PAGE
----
As Pelosi moves into power, S.F. to stand in spotlight (Edward Epstein, November 11, 2006, SF Chronicle)

Rep. Nancy Pelosi and her city, San Francisco, rose to the top of the congressional political heap this week.

Pelosi’s impending elevation by her fellow Democrats to the post of House speaker, a first for women and for a Californian that will become official in January, already is generating national and international attention for the city. It might also mean more federal dollars from congressional appropriators who inevitably look favorably on projects from the speaker’s home district, even if he or she doesn’t overtly push for them.

But analysts said Pelosi’s rise will do nothing to quiet the loud conservative critics of San Francisco liberalism and the “San Francisco values” they scorn. If anything, Pelosi’s prominence as speaker might intensify the criticism and make the overwhelmingly Democratic city an issue in the 2008 presidential and congressional elections.

One of the most basic projects in front of Rove and company is getting her name recognition up over 10% and making her the face of the Democratic Party.



  1. Bryan says:

    That’s probably one of the reasons why Bush had her over for that little make-out session the other day.

  2. AWW says:

    After Tuesday do you think anybody will follow Bush and Rove’s political stratergies anymore?

  3. Orrin says:

    Of course they will. They win.

  4. AWW says:

    They didn’t Tuesday

  5. Grover says:

    So is this new website a clever way for the brothersjudd crew to hide in their shame
    from all being such lousy predictors of the midterm elections?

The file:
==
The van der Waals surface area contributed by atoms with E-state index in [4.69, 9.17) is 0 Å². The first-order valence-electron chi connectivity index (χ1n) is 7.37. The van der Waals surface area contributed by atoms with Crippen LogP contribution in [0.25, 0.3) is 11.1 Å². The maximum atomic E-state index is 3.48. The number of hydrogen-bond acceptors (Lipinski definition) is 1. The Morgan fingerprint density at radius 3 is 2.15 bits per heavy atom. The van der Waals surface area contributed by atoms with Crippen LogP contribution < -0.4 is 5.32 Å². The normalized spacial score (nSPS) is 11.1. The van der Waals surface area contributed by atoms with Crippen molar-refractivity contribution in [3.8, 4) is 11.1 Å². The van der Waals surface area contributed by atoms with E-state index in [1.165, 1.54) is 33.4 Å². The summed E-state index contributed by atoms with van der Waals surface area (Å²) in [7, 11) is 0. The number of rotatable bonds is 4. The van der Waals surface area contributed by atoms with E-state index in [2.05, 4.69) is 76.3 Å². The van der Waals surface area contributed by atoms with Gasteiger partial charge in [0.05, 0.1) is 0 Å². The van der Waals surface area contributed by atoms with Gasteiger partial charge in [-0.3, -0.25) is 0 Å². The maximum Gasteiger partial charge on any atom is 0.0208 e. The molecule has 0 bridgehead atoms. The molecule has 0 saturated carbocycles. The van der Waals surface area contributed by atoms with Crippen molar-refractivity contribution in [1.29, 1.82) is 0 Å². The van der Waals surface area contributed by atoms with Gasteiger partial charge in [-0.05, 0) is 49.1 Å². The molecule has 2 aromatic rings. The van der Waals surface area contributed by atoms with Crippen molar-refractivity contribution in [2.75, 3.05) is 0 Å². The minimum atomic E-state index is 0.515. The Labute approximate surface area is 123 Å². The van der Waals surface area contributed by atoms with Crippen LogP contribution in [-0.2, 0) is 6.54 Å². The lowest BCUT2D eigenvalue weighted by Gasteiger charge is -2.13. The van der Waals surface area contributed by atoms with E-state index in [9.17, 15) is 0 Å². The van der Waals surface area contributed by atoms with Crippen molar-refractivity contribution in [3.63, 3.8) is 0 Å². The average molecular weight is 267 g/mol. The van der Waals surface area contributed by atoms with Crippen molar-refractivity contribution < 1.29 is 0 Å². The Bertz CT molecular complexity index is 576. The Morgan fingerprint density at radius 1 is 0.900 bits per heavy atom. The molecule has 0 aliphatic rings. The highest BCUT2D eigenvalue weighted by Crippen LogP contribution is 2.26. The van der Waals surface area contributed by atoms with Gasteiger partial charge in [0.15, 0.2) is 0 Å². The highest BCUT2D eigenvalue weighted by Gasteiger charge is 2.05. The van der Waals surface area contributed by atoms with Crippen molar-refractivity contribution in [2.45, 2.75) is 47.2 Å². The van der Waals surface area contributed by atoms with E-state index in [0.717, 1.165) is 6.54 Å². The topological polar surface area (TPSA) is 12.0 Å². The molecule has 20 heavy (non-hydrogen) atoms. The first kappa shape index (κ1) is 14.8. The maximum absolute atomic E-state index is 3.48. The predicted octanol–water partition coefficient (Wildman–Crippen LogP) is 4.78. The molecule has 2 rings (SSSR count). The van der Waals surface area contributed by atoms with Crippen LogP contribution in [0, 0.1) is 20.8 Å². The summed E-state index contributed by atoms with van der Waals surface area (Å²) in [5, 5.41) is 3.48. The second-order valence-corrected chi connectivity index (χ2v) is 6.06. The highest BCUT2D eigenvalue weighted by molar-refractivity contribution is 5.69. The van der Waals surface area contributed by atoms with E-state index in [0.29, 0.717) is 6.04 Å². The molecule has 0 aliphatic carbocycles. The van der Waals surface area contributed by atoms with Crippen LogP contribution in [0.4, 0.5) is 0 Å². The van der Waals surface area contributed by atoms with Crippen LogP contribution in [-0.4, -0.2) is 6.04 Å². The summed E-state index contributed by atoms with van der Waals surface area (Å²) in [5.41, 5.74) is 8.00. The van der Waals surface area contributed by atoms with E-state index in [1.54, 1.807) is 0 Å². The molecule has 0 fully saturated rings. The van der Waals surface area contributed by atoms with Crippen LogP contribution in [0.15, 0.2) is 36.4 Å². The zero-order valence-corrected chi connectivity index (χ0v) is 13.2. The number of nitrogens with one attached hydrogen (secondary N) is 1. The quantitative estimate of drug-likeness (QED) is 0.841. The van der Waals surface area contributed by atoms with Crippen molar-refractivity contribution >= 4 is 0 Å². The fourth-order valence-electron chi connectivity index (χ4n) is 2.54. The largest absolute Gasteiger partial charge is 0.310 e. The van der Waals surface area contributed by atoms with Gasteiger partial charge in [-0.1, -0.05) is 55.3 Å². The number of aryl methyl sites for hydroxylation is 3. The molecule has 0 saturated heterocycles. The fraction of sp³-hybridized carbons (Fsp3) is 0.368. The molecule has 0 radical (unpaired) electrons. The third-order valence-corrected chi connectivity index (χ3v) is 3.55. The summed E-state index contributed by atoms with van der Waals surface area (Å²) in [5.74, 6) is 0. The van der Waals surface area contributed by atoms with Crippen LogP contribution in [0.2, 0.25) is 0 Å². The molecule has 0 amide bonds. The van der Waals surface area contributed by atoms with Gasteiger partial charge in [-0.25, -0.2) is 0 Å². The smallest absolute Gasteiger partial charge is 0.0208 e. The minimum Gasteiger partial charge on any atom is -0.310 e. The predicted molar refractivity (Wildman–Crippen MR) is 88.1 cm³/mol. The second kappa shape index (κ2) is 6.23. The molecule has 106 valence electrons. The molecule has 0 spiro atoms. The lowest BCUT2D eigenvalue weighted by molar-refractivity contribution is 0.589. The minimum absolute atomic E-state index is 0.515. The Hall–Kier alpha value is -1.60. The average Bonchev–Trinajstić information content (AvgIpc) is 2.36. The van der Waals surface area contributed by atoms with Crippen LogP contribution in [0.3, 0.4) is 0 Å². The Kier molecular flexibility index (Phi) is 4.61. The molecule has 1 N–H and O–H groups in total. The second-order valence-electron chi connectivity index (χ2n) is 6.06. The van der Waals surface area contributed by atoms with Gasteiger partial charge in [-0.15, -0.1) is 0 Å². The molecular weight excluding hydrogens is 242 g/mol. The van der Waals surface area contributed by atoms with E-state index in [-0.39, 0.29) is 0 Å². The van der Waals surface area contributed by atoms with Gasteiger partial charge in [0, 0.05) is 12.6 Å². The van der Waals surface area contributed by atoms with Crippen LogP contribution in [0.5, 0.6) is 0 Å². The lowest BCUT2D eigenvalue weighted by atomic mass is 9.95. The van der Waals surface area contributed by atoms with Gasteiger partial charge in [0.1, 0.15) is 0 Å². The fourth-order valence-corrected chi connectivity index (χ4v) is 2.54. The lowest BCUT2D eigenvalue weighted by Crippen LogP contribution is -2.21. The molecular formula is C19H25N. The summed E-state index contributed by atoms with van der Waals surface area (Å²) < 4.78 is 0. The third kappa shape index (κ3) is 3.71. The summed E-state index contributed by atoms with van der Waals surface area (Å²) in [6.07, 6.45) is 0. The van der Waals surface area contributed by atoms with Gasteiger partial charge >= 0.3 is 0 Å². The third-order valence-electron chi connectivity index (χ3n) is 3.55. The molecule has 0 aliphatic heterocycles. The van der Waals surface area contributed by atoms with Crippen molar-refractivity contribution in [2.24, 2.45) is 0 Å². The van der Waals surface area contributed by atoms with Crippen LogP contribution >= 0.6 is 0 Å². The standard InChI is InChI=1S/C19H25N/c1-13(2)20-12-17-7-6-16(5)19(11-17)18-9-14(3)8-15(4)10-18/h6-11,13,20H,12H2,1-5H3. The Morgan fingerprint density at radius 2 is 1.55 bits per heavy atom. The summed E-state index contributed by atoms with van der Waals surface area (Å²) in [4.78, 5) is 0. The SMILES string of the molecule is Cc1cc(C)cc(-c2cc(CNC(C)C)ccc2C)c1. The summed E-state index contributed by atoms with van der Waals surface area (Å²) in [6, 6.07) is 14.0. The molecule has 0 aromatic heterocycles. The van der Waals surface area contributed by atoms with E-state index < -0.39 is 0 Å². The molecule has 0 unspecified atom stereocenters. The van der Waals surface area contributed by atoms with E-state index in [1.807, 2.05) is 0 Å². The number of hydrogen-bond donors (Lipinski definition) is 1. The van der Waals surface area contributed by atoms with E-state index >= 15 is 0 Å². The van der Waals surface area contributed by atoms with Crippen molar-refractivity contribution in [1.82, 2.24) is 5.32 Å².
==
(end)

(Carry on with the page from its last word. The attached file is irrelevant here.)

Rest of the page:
6. Raoul Ortega says:

    Gotta love those on the Left. Such gracious, classy winners.

  7. Orrin says:

    They weren’t on the ballot. W would have won easily. Note that Jeb had no problem handing FL on to his successor.

  8. AWW says:

    Bush wasn’t on the ballot? Technically yes but almost every Dem ran as the anti-Bush. Casey and
    and Cardin were the best examples.

    My point was that Rove and Bush were supposed to be these political geniuses able to get victories
    when it didn’t appear they could. This election cycle the GOP couldn’t get out the message on the
    strong economy, couldn’t get over the corruption issue, couldn’t get people to focus on
    national defense (where GOP does better) than on Iraq (GOP does much worse), and finally the
    vaunted GOTV (which everyone thought made the polls useless) didn’t occur. Not everything was
    Rove’s fault (the 10+ House seats lost due to corruption, the poor Senate recruiting, the inept
    campaigns run by Burns and Allen) but as the political director he should have done better.
    Specifically, with the House and Senate leadership they should have forced votes on issues like
    taxes, spending, national defense, and judges to highlight the differences for voters to see
    instead of relying on wedge issues like flag burning and gay marriage.

    Finally, as for Jeb Florida is a red state where a competent GOPer should win statewide. Even Harris,
    with earlier support and more money could have at least made it a race. It is too bad that Jeb’s
    future political status will be dragged down by the end of W’s term.

  9. Orrin says:

    Because W wasn’t on the ballot. This is what it looks like when the GOP runs as classic conservatives.

  10. Sandy P says:

    They haven’t been able to get their message out for as long as I can remember, the only
    way is to have a Ronnie and that ain’t going to happen for decades if not longer.

  11. jim hamlen says:

    “Classic conservatives”?

    More like tired old whiners. Or grubby porkers. Or conflicted princes & princesses.

    Two years ago, Bush said he earned political capital. Then, almost from the moment after his inaugural, he sat on it.